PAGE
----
In the late 1950s, the Rhode Island legislature created a commission “to encourage morality in youth.” One of its practices was to send notices to out-of-state distributors and retailers of publications it deemed obscene, asking for “cooperation” in suppressing them. The notices warned that the commission circulated lists of questionable materials to local police departments, and that it would recommend prosecution against those found to be delivering obscenity.

Four publishers sued. The case went to the Supreme Court. With one disagreement, the judges in Bantam Books Inc. against Sullivan (1963) held that the “informal censorship” violated the 14th Amendment. They also noted that it did not matter that the Rhode Island commission had no real power beyond “informal sanctions.”

“People do not lightly ignore the thinly veiled threats of public officers to institute criminal proceedings against them if they do not occur,” noted Justice William Brennan, a fierce liberal, in his opinion. “It would be naive to give credence to the state’s claim that these blacklists are in the nature of mere legal advice, when they clearly function as instruments of regulation independent of the laws against obscenity.”

Brennan’s warning is worth remembering when considering last week’s decision Missouri vs. Bidenin which a federal district judge in Louisiana, Terry Doughty, ordered the Biden administration to stop communicating with social media for purposes of “deleting, removing, suppressing or reducing content containing protected free speech.”

Judge Doughty’s order has flaws, including, it seems, some dubious claims in fact this must be investigated in detail. And the breadth of the pre-order is also a practical matter.

However, the order is a triumph for civil liberties. It should also be considered a victory for liberals, insofar as liberals have historically suspected Big Tech and the large national-security state — working together, as alleged in this case — to suppress the speech of people whose views they deem dangerous.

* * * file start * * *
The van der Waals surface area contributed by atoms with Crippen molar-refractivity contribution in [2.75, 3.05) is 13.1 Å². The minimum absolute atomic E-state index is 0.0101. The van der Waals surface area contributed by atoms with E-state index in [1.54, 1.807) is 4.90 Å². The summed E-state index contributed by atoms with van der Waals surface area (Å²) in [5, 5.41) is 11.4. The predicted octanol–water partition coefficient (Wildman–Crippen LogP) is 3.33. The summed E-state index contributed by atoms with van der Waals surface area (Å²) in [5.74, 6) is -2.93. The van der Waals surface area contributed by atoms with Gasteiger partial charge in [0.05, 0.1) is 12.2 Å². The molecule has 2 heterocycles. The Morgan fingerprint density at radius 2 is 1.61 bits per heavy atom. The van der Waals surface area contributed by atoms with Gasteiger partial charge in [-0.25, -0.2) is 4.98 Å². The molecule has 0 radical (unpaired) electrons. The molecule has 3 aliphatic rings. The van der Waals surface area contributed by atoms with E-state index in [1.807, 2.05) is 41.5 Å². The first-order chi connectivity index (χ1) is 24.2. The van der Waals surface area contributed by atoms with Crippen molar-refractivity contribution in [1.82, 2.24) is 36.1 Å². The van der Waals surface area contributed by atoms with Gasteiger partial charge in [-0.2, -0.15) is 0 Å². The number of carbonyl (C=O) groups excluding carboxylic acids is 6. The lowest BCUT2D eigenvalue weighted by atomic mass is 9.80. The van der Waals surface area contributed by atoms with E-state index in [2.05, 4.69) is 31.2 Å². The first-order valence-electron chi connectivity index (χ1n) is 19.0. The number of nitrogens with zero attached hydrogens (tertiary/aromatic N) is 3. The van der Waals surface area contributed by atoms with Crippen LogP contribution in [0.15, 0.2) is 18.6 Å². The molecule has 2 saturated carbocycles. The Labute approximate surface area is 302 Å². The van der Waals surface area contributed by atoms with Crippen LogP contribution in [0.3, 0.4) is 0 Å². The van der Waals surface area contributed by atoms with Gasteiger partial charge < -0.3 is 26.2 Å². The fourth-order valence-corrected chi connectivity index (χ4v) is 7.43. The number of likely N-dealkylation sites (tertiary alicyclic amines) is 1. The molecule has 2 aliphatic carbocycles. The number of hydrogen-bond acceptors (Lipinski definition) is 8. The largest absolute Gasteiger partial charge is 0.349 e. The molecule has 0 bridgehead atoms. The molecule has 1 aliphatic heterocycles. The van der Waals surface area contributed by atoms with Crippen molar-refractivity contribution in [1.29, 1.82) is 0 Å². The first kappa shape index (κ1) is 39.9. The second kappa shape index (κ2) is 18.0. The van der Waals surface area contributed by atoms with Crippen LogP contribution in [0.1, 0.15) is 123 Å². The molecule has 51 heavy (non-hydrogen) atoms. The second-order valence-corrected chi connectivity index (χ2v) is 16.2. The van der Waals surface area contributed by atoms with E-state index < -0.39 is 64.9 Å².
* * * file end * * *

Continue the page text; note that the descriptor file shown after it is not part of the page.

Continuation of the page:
But in one of the stranger reversals of recent politics, it’s mostly conservatives who cheer — and liberals who decry — the ruling. “A government official appearing on a television show and declaring that certain speech is disinformation doesn’t even remotely come close to the government forcing social media companies to take down that speech,” quips law professors Laurence Tribe and Leah Litman in essay on the Just Security website.

Fair enough. And it’s certainly true that senior government officials, no less than private individuals, also have free speech rights, which include encouraging companies to do what they think is right. The legal line between a government official encouraging or discouraging private conduct versus engaging in conduct that amounts to coercion is unclear.

But there is also a line that, in this case, the administration seems to have repeatedly crossed. Two examples:

  • On July 20, 2021, interview on MSNBC, anchor Mika Brzezinski asked Kate Bedingfield, who was then the White House communications director, whether the White House would amend Section 230 of the Communications Decency Act to make social media “open to lawsuits” for hosting Covid misinformation. Bedingfield responded, “We’re reviewing that, and certainly they should be held accountable.” Social media companies soon began deleting the pages and accounts of the so-called Disinformation Dozen, referring to famous vaccine skeptics.

  • October 29, 2021, Surgeon General Vivek Murthy tweeted that “We must demand that Facebook and the rest of the social media ecosystem take responsibility for stopping health misinformation on their platforms.” That day, according to Doughty’s decision, Facebook requested that the government provide a “federal health contract” to determine “what content would be censored on Facebook’s platforms.”

None of these cases is an example of the administration merely encouraging Big Tech to remove apparently harmful content. On the contrary, it’s multiple federal agencies screaming “jump” and threatening dire legal consequences and Big Tech responding, in effect, “How high?”

The constitutional principle should be obvious. “Government should not be able to skirt around its constitutional duty to protect free speech by delegating censorship to private sector actors,” Nadine Strossen, former president of the American Civil Liberties Union, told me on Tuesday. “If private sector action becomes so closely intertwined with the government that it becomes functionally indistinguishable from state action, it reasonably becomes subject to First Amendment restrictions.”

This is true regardless of whose speech is restricted.

Critics of last week’s ruling may argue that, at the height of the pandemic, with thousands of Americans dying from Covid every day, the government had a pressing interest in curbing what it saw as misinformation. Similar claims were made about communists at the height of the Cold War and anti-war activists during World War I. However, the actions of the government and powerful media against them shock us to this day.

It shouldn’t be hard to agree that the First Amendment’s highest purpose is to protect speech we like best — speech we believe is harmful, bigoted, obscene, or potentially injurious to health. Liberals should especially take care that the arguments they are now making for privatized censorship will not eventually be turned against them.

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